Two war veterans’ monuments, erected in 1927 and 1989, face each other across Rockaway Beach Boulevard between Beach 94th and 95th Streets on the peninsula.
One of a number of World War I monuments depicting the rank and file soldiers known as “doughboys,” the Rockaway memorial is according to Kevin Fitzpatrick [World War I New York] the one closest to France, where most of the US’ casualties were taken. The sculpture by Joseph Pollia was dedicated on November 12, 1927 in what was then a traffic island on Rockaway Beach Boulevard; it was moved to the boulevard’s south side when the approaches to the Cross Bay Bridge were added in 1967.
In addition to the original honor roll plaque, sculpted with a sapper and a sailor with the 17 peninsula men who perished in World War I, other plaques have been added with subsequent conflicts: WWII; Korea; and Vietnam. I imagine there will be a Gulf/Iraq Wars plaque if any soldiers from the Rockaways died fighting those wars. (We never run out of plaques; hopefully, someday, we’ll run out of wars.)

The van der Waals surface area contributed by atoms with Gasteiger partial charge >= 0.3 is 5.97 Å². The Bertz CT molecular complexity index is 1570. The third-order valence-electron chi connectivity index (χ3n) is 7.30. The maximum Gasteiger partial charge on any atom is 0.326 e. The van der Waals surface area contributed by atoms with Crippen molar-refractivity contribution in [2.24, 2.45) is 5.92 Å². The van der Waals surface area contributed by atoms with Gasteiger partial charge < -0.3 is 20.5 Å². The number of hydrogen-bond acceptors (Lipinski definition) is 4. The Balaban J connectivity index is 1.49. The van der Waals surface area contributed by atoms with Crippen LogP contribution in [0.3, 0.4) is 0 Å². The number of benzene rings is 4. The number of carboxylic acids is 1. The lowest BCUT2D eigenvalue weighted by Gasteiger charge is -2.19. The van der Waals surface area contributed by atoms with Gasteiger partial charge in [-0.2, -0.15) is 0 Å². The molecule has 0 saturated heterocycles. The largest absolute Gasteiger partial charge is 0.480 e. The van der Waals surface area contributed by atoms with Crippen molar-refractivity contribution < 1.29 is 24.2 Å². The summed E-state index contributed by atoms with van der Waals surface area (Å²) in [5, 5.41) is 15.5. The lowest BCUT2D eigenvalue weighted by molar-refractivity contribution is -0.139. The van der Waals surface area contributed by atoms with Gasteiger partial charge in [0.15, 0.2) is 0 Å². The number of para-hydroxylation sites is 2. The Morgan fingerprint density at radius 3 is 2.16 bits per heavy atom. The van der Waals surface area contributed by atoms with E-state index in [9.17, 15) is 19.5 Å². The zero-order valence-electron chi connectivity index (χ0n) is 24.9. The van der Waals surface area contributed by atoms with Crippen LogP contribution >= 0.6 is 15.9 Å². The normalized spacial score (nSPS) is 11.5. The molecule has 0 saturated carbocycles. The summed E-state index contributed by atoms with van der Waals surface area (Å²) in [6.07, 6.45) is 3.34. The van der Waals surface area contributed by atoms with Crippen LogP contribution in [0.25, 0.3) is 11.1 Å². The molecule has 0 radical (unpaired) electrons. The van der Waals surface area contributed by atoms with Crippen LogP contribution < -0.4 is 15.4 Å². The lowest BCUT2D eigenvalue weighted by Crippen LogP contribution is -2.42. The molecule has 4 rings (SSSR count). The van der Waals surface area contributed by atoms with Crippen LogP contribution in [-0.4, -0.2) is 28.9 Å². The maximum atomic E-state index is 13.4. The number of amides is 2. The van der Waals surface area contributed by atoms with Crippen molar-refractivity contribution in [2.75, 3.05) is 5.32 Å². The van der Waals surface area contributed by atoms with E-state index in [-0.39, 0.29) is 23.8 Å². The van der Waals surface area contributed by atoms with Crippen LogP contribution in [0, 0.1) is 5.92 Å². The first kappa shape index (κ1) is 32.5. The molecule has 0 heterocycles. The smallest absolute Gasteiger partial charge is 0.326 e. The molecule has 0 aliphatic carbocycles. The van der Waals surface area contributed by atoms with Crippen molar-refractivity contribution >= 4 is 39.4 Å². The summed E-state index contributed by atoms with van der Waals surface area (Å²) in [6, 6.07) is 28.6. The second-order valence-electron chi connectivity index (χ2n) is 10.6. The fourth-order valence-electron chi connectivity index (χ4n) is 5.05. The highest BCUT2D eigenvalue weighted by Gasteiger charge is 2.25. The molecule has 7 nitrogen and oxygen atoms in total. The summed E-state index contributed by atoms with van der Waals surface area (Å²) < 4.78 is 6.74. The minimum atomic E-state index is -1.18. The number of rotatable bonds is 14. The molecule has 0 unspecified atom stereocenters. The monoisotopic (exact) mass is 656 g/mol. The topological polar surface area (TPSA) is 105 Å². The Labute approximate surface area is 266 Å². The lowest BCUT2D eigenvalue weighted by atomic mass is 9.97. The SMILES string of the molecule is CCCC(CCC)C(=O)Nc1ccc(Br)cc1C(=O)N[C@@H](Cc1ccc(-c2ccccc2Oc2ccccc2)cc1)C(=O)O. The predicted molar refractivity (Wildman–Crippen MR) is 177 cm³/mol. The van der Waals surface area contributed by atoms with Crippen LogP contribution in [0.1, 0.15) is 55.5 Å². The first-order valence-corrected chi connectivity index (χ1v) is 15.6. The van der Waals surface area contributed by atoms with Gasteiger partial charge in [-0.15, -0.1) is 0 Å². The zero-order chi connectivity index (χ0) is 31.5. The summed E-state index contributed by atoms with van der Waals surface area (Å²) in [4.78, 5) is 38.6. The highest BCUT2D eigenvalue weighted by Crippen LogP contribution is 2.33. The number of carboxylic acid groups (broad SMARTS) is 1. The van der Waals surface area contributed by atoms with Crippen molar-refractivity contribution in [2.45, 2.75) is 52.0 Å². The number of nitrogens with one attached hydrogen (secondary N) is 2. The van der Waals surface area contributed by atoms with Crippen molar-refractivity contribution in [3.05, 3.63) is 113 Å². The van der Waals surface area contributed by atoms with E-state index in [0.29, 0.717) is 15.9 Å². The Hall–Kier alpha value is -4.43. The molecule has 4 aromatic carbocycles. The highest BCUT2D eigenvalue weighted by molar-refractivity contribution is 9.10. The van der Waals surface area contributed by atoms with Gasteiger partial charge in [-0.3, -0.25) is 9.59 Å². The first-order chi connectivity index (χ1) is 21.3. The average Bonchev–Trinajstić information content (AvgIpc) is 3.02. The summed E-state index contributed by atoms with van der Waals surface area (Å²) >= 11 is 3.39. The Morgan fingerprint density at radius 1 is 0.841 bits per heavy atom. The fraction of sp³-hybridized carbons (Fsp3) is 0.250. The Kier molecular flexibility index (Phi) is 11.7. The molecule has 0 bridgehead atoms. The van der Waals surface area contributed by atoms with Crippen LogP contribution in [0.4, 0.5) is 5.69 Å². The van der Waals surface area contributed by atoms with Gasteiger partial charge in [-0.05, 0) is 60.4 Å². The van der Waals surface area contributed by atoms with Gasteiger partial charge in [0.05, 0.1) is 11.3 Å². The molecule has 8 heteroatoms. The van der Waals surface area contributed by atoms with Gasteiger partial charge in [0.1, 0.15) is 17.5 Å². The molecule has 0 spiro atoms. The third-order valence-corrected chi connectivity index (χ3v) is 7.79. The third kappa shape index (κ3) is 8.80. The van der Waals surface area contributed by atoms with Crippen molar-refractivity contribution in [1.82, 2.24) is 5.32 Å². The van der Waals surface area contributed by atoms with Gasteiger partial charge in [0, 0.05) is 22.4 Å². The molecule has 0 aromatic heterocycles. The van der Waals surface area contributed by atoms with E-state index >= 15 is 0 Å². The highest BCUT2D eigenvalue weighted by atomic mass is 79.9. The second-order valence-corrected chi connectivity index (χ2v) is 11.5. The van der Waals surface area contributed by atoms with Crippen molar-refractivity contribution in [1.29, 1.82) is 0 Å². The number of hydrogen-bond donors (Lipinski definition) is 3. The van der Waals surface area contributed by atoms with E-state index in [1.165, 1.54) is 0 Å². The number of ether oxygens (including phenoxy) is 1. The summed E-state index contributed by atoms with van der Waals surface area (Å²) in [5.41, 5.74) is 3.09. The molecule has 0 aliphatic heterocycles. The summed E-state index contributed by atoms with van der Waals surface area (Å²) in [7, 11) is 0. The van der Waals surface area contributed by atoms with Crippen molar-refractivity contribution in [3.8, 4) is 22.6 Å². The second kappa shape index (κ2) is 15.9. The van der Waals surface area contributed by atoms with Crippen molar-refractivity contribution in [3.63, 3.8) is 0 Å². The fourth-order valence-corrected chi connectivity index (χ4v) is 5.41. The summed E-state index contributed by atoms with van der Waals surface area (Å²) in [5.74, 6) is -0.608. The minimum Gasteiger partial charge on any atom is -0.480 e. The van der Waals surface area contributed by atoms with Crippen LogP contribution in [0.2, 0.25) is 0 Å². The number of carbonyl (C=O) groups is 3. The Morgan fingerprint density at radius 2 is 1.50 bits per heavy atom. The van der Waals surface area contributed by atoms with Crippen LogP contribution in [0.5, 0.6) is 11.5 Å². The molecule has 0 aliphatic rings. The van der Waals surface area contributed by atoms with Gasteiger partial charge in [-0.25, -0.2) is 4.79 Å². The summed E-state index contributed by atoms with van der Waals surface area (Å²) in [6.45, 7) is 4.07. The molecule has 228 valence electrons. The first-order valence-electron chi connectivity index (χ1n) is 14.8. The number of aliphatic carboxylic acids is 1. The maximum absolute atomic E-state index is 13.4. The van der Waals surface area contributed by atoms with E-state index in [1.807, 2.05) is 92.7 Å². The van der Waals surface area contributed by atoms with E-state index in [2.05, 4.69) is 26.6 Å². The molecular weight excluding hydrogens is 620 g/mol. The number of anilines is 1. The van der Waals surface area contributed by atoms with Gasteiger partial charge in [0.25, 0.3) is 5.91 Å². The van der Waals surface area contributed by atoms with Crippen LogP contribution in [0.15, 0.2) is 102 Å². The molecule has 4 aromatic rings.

To my knowledge, the only memorial for women veterans in NYC stands across the WWI memorial on the south side of Rockaway Beach Boulevard. It was dedicated in 1989 and is the work of sculptor Eileen Barry. Commissioned by American Legion Post 272 in Rockaway Beach, it was originally going to accompany the Doughboy across the street, but the NYC Art Commission rejected the idea, claiming Barry’s work was insufficiently “artistically strong.” It was located across the street while the city was supposed to find an alternate location, but it seems to have found a home here.